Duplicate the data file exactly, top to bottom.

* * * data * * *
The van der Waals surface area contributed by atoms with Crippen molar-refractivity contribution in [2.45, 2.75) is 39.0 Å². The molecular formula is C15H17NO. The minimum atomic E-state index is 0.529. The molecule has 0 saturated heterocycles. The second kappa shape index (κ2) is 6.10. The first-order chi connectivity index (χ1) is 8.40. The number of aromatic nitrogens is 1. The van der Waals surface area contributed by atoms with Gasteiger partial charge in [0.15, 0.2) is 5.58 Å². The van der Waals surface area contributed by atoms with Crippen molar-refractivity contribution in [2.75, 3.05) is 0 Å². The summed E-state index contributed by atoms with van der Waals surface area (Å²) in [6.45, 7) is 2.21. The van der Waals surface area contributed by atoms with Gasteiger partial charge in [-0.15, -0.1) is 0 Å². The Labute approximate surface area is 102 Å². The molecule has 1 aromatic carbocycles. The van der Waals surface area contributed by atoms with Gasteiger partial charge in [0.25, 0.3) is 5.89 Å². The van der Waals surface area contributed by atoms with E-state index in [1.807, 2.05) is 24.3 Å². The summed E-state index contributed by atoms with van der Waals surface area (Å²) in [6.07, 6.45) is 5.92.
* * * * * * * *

The van der Waals surface area contributed by atoms with Crippen molar-refractivity contribution in [2.45, 2.75) is 39.0 Å². The molecular formula is C15H17NO. The minimum atomic E-state index is 0.529. The molecule has 0 saturated heterocycles. The second kappa shape index (κ2) is 6.10. The first-order chi connectivity index (χ1) is 8.40. The number of aromatic nitrogens is 1. The van der Waals surface area contributed by atoms with Gasteiger partial charge in [0.15, 0.2) is 5.58 Å². The van der Waals surface area contributed by atoms with Crippen molar-refractivity contribution in [2.75, 3.05) is 0 Å². The summed E-state index contributed by atoms with van der Waals surface area (Å²) in [6.45, 7) is 2.21. The van der Waals surface area contributed by atoms with Gasteiger partial charge in [-0.15, -0.1) is 0 Å². The Labute approximate surface area is 102 Å². The molecule has 1 aromatic carbocycles. The van der Waals surface area contributed by atoms with Gasteiger partial charge in [0.25, 0.3) is 5.89 Å². The van der Waals surface area contributed by atoms with E-state index in [1.807, 2.05) is 24.3 Å². The summed E-state index contributed by atoms with van der Waals surface area (Å²) in [6.07, 6.45) is 5.92.